She lived life in the fast lane; partying and performing as part of teenage rap duo, Prim n’Propa, but life was not that prim and proper for this girl. Lillian Butele Kelle was an emotional wreck, covering up a nasty past and coming to terms with very bad memories, writes Stephen Ssenkaaba
She smiled before we could even exchange greetings. In a husky voice she said: “My name is Lillian Kelle Butele.”
She is a Ugandan currently living in the US with her American husband and their two sons. The 1990s youth will remember her as the teenage singing sensation — the other half of the musical duo called Prim n’Propa. She is daughter of former government minister Anthony Butele.
I caught up with her recently. Small of build, with a dark roundish face, she was most amiable. There is a slight incision on her neck and her eyes are clear and white. She carried a book in her hands. “This is my story,” she said.
Her book is entitled I know Now It Was All For Good: Learning That Nothing Just Happens. In it, she reflects on her turbulent life’s journey. “I share my story so that some people can see themselves in it,” she says.
She also seeks to unburden many years of emotional turmoil that had been covered under the cloak of celebrity and a seemingly successful life. Deep down though, she was hurting.
Butele (left) with friends during her brisk days
The childhood that never was
Butele was raised into a wealthy family. “My childhood revolved around the good things in life. I went to the best schools, enjoyed nice privileges and the company of fellow rich kids,” she recalls. She, like her siblings, was chauffeured to and from school and always had minders. But when she was seven years old, something happened that changed her life.
“At home we lived with a close and trusted relative. He used to help us with homework. At night, this man would sneak into our bedroom to sexually molest me,” Butele narrates. This practice went on for a long time, but Butele did not tell her parents. “I was confused. I felt worthless and traumatised,” she says.
As a way of dealing with her trauma, she devised a coping mechanism. “I became very active in class in order to please my teachers and my parents.” From Nakasero Primary School, to Mary Hill, Gayaza High, to Nabisunsa Girls’ School, Butele was a model student, leading everyone else and excelling in all school activities.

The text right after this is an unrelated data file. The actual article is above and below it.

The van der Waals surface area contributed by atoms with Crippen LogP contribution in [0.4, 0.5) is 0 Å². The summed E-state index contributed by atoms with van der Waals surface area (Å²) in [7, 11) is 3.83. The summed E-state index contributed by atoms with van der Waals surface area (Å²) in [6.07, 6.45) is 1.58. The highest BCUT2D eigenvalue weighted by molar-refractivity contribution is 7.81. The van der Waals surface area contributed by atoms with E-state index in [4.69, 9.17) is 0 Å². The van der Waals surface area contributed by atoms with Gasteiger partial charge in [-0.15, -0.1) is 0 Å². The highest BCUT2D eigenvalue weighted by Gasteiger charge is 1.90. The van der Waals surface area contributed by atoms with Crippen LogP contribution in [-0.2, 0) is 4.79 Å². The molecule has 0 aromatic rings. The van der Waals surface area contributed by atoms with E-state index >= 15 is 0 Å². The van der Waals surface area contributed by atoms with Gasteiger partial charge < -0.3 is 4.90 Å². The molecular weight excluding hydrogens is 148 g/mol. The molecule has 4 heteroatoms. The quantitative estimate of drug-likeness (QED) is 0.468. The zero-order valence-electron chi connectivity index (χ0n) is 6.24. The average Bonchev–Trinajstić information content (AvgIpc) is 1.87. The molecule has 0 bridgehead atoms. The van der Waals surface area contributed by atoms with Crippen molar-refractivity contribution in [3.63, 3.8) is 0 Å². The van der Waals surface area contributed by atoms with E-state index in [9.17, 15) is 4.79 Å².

In the early 1990s, she joined Brenda Z’Obbo to form Prim n’ Propa. Peter Sematimba, their producer and manager then, describes the duo as “one of the smartest, most lively young people that I ever worked with.”
Butele with her parents during her graduation day
At university, she found herself in a new, unfamiliar world. Her music fame had waned, her glory days were no more. She felt out of place and sought solace in drunken orgies and dance parties.
“I used to walk around with a group of girls. Our job was to dance and drink to the best of our ability.” She contemplated suicide a number of times. “I drank until I blacked out so many times, hoping that I could die. It never happened,” she says.
Despite all this, she forced herself to the lecture room and did well in class, more out of fear of disappointing her academically successful family than from a genuine need to forge a successful future for herself. Even after graduating and finding a well-paying sales job with a leading telecom company, she says she still felt empty, wrathful and suicidal.
Butele squandered her sh2.5m-monthly salary on alcohol and parties, taking back home bottles of waragi in the evening. Her woes were heightened by an abusive boyfriend from university who beat her up, but somehow she stuck with him.
The dam bursts
As she walked through Ntinda one day, she met the relative that had molested her. She went and bought six bottles of waragi and locked herself inside her house. She slowly drank the liquor on an empty stomach until she passed out.
“I was unconscious for a couple of days. I later found myself lying on the floor of my house, feeling as though someone had sat on my chest. I saw black smoke coming from under my front door.
I felt as if my body had left me and then heard a voice calling out my name. I got up, cried bitterly and went to have a shower,” she says, adding that she poured whatever was left of her alcohol, resigned her job and left for the US.
Coming to America
“I left to escape my past,” Butele says of her relocation to the US. Broke, she sought refuge from friends, spending the first six months with a friend.